It must be that however short and unique a given clip is, it nevertheless stimulates the ear according to a prior, similarly framed aural experience so that an equivalent response is thereby triggered. And if that's what indeed happens, then this tiny matrix of sonic data hits our brain like a zip file, immediately opens its contents and we respond to that data almost the instant we hear it.
In other words, very small packages can produce very, very big feelings.
As it happens, I think there's a lot to learn from this phenomenon, especially if one is in the business of music or sound design, or otherwise involved in the craft of creating sound for commercial application.
So, the question I want to know the answer for is not how long a clip has to be in order for someone to recall the title of a familiar work, but how small can an unfamiliar sample of sound be edited, and still produce an emotive response?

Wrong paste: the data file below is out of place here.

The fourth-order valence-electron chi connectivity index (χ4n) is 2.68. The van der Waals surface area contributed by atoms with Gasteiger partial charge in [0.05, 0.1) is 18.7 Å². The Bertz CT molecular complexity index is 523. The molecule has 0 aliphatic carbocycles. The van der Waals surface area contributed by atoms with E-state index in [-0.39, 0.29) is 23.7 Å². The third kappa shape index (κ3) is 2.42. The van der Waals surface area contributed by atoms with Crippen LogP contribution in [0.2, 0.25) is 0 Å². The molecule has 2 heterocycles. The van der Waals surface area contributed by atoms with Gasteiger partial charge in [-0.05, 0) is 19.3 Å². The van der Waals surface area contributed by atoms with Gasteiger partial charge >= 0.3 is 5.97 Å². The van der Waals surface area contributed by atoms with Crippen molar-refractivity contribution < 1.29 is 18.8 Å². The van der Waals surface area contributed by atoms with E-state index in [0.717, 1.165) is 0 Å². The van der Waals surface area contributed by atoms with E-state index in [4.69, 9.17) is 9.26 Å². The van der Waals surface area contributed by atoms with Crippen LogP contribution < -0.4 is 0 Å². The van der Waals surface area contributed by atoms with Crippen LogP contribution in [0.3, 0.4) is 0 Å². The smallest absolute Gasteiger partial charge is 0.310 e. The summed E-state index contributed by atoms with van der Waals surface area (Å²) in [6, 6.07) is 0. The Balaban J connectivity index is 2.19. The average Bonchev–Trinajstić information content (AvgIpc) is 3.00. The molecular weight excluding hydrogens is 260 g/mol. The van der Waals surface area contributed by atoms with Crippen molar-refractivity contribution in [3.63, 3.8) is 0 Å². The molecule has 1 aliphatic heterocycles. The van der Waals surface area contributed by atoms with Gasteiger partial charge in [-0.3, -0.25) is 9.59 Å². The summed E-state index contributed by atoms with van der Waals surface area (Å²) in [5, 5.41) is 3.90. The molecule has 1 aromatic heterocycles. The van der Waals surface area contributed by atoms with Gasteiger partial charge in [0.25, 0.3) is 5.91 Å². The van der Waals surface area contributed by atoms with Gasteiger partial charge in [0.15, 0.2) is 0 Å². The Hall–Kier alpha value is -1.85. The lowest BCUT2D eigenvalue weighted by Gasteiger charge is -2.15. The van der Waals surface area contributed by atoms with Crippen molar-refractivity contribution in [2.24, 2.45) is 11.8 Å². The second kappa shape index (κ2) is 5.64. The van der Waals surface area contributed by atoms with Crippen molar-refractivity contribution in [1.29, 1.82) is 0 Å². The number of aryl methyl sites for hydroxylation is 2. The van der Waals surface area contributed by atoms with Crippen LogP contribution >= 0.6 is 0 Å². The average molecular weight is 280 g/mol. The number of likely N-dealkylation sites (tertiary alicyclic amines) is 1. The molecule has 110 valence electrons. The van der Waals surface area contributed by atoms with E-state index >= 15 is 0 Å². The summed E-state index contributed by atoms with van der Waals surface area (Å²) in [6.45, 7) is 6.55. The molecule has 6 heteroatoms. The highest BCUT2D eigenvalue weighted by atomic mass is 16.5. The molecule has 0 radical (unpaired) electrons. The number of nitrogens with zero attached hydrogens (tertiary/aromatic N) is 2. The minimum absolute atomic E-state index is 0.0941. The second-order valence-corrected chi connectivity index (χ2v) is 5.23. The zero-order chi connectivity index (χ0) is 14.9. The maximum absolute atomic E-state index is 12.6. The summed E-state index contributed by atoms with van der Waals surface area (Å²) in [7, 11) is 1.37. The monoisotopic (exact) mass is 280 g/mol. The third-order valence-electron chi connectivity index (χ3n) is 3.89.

In other words:
How much information can be conveyed and decoded from within a fraction of a single edit, sample or beat?
Certainly, we can convey a mood and much more with even a single beat. Sample enthusiasts do this all the time, lifting a kick or snare, say, and dropping it into one's mix, with the result often being a sort of verbal shorthand for a specific era. Gated snare drums, for instance, recall the eighties, and by extension, a general feeling of the entire decade. Whether or not it’s fair or honest to reduce a decade to a single feeling or vibe is yet another question, but this is often what happens in the production of any period reconstruction for theater, film or video.
Feelings of nostalgia and evocation of mood aside, no doubt a single sonic event can transmit a complete message, so long as there is general consensual agreement that certain sounds, combinations of sounds, or treatments of sounds signify extra musical meaning (which is what I mean by 'message'). It may be that such terse transmissions do work upon us because what ever is there, however obscure, provides just enough aural evidence that a listener receiving this incomplete communication can reasonably assume to fill in what is missing, like reading words without vowels, or when someone cuts us off before we've finished speaking because they already understand the point.